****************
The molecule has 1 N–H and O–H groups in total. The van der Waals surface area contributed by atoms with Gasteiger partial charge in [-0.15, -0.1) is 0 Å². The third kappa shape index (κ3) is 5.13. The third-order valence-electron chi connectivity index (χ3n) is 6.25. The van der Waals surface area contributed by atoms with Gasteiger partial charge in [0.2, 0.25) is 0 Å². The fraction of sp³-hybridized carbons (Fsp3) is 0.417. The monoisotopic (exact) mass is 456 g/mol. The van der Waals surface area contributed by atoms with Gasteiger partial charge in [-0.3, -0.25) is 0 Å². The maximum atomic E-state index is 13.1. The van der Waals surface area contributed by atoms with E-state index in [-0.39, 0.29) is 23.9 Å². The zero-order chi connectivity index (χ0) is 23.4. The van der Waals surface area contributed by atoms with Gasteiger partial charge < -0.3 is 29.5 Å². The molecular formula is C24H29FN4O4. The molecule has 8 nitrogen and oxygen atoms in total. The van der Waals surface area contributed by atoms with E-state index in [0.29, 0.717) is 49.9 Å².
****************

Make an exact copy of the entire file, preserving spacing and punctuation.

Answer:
The molecule has 1 N–H and O–H groups in total. The van der Waals surface area contributed by atoms with Gasteiger partial charge in [-0.15, -0.1) is 0 Å². The third kappa shape index (κ3) is 5.13. The third-order valence-electron chi connectivity index (χ3n) is 6.25. The van der Waals surface area contributed by atoms with Gasteiger partial charge in [0.2, 0.25) is 0 Å². The fraction of sp³-hybridized carbons (Fsp3) is 0.417. The monoisotopic (exact) mass is 456 g/mol. The van der Waals surface area contributed by atoms with Gasteiger partial charge in [-0.3, -0.25) is 0 Å². The maximum atomic E-state index is 13.1. The van der Waals surface area contributed by atoms with E-state index in [-0.39, 0.29) is 23.9 Å². The zero-order chi connectivity index (χ0) is 23.4. The van der Waals surface area contributed by atoms with Gasteiger partial charge < -0.3 is 29.5 Å². The molecular formula is C24H29FN4O4. The molecule has 8 nitrogen and oxygen atoms in total. The van der Waals surface area contributed by atoms with E-state index in [0.29, 0.717) is 49.9 Å².